Should you drink chocolate milk after your daily jog? Does skipping breakfast make you fat? If you cut out all wheat, will those extra pounds melt away? We are bombarded with overload nutrition information and it’s hard to know what to believe. This article provides the truth about some of the latest nutrition hot topics.
41. Answers to the Seven Big Questions Everyone Asks about Gluten, Jill Richardson, AlterNet, 2014.
"Gluten-free” is seen on many food labels today. This article answers the following questions about gluten: What is it and what foods contain it? Is it genetically engineered? What groups of people really benefit gluten-free diets?
42. Proposed Changes to the Nutrition Facts Label, FDA Consumer Health Information, 2014.
The FDA is proposing to update the Nutrition Facts label found on most food packages in the United States. Revisions to the label are designed to help consumers make informed food choices and maintain healthy dietary practices.
43. Is The Popular Paleo Diet a Bunch of Baloney?, Jill Richardson, AlterNet, 2013.
Dr. Loren Cordain, founder of the Paleo Diet, claims that it’s "the healthiest diet that mimics the diets of our caveman ancestors." Paleo includes meats, seafood, vegetables, fruits, and nuts. Jill Richardson questions if people who follow a grain-free paleo diet really eat like the Stone Age ancestors; she uses the well-documented diet of the Kumeyaay tribe in Mexico to describe the probable foods consumed by cavemen. She points out the benefits paleo eating—for the dieter as well as for businesses that generate profit from the sales of books, diet plans, and memberships.
44. The Future of Food: Five Frontiers, Elizabeth Weingarten, Slate, 2012.
Advances in food technology are leading to radically different methods of producing and preserving food. Principles of genetic engineering, vertical farms, lab-grown meats, bacteriophages, and nanotechnology provide ways to increase production with fewer burden, enhance food safety, and keep foods fresh longer. These principles are shaping the future of food.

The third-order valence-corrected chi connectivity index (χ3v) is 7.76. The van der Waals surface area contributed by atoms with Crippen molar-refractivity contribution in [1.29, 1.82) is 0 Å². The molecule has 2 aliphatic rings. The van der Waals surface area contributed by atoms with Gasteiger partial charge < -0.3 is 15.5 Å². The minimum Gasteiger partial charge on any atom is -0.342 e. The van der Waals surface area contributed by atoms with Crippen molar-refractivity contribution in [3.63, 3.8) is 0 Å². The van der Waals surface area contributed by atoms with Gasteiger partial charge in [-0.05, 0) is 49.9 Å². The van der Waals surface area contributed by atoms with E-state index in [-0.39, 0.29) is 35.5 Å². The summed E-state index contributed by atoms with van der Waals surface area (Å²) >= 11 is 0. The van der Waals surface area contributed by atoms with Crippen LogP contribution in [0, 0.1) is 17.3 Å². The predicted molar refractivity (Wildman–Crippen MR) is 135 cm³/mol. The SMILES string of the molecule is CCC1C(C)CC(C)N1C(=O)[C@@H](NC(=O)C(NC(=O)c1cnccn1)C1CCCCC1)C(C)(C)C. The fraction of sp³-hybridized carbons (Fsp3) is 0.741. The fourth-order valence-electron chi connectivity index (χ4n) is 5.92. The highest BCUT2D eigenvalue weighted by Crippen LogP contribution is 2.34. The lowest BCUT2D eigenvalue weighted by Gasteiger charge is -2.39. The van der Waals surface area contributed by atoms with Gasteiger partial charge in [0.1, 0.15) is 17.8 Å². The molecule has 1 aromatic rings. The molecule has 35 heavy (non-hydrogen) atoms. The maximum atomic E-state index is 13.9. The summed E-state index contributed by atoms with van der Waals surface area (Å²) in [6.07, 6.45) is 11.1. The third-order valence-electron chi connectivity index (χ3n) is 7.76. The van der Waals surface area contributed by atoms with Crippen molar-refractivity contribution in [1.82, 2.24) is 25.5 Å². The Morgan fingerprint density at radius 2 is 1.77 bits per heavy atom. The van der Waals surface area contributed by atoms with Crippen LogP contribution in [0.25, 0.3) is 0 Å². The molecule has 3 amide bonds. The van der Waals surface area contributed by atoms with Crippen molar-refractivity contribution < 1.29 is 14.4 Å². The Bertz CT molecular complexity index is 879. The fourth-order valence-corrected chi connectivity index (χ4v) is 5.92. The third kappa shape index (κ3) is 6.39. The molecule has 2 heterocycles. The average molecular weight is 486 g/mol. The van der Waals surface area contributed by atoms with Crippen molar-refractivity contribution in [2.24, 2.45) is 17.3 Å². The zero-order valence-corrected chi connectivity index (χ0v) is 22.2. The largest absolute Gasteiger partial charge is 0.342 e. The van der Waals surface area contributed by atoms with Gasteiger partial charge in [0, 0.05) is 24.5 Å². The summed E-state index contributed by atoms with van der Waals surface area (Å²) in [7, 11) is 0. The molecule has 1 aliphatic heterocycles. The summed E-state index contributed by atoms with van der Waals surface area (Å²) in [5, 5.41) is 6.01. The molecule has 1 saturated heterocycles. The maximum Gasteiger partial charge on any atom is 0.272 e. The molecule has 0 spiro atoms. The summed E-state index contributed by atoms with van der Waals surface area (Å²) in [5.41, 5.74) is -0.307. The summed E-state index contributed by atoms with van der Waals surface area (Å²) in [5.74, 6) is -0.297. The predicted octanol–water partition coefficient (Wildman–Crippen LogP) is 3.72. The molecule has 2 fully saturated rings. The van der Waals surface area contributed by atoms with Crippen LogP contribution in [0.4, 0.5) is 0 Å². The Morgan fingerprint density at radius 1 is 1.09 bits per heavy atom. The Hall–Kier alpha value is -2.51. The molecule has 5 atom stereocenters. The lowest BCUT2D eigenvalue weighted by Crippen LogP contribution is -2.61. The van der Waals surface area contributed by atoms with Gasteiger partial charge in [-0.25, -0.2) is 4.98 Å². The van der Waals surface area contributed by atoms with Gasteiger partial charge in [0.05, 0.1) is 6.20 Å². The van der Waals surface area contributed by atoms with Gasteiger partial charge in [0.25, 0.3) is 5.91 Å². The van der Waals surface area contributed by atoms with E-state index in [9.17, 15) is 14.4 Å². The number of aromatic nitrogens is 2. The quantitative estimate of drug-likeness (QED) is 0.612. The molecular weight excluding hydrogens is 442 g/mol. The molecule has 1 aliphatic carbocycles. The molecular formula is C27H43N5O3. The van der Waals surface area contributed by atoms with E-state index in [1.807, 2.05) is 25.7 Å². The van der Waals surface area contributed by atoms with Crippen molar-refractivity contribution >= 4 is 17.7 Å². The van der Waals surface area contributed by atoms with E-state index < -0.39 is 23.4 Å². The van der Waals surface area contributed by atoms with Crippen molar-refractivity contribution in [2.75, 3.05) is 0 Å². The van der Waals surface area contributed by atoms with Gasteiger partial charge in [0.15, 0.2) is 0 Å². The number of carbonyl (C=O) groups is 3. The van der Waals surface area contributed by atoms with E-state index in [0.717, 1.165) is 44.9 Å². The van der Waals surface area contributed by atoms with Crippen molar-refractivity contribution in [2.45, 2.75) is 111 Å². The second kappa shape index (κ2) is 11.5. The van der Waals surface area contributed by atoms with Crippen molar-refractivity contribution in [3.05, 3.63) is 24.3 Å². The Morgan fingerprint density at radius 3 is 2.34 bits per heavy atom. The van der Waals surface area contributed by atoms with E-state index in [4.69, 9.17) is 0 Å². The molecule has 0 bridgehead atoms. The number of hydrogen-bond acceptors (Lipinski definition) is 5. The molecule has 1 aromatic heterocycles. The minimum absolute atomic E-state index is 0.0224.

45. Engineering the Future of Food, Josh Schonwald, The Futurist, 2012.
Genetically altered food has elicited fear and pockets of global opposition. Often the positive aspects of GM foods do not make it to mainstream media. This article explores the possibilities of GM foods. With the technical advances of genetically modified foods, food can be made to look and taste different, grown more easily, stay fresh longer, and possibly improve health.
46. Who Should You Believe When It Comes to the Safety of Genetically Engineered Foods?, Jill Richardson, AlterNet, 2013.
Are genetically engineered (GE) foods safe to eat or should we avoid them? Journalist Jill Richardson describes conflicting studies that have attempted to determine the safety of GE foods; she explains the things that we should look for when attempting to decipher the clashing views about GE foods.
47. The Organic Foods Debate: Are They Healthier Than Conventional?, Judith C. Thalheimer, Today’s Dietitian, 2013.
Many consumers believe organics are healthier than conventional options, as some studies show certain organics contain more nutrients and less pesticide residues. One negative aspect of organic foods is that they do cost more than conventionally grown products. The question most consumers ask is if the benefits of organic foods justify the higher cost.
48. Food That Lasts Forever, Deborah Blum, TIME Magazine, 2012.
Would you eat a barbequed chicken sandwich that was prepared four years ago or a pork chop that is six years old? Advancing technology in food preservation, most notably high-pressure processing, is stretching the concept longer shelf life. The use of water-absorbing ingredients and edible polymers are also being used to create convenience foods that will not be soggy in the years that the food is on the shelf.
49. FDA Taking a Closer Look at 'Antibacterial' Soap, FDA Consumer Health Information, 2013.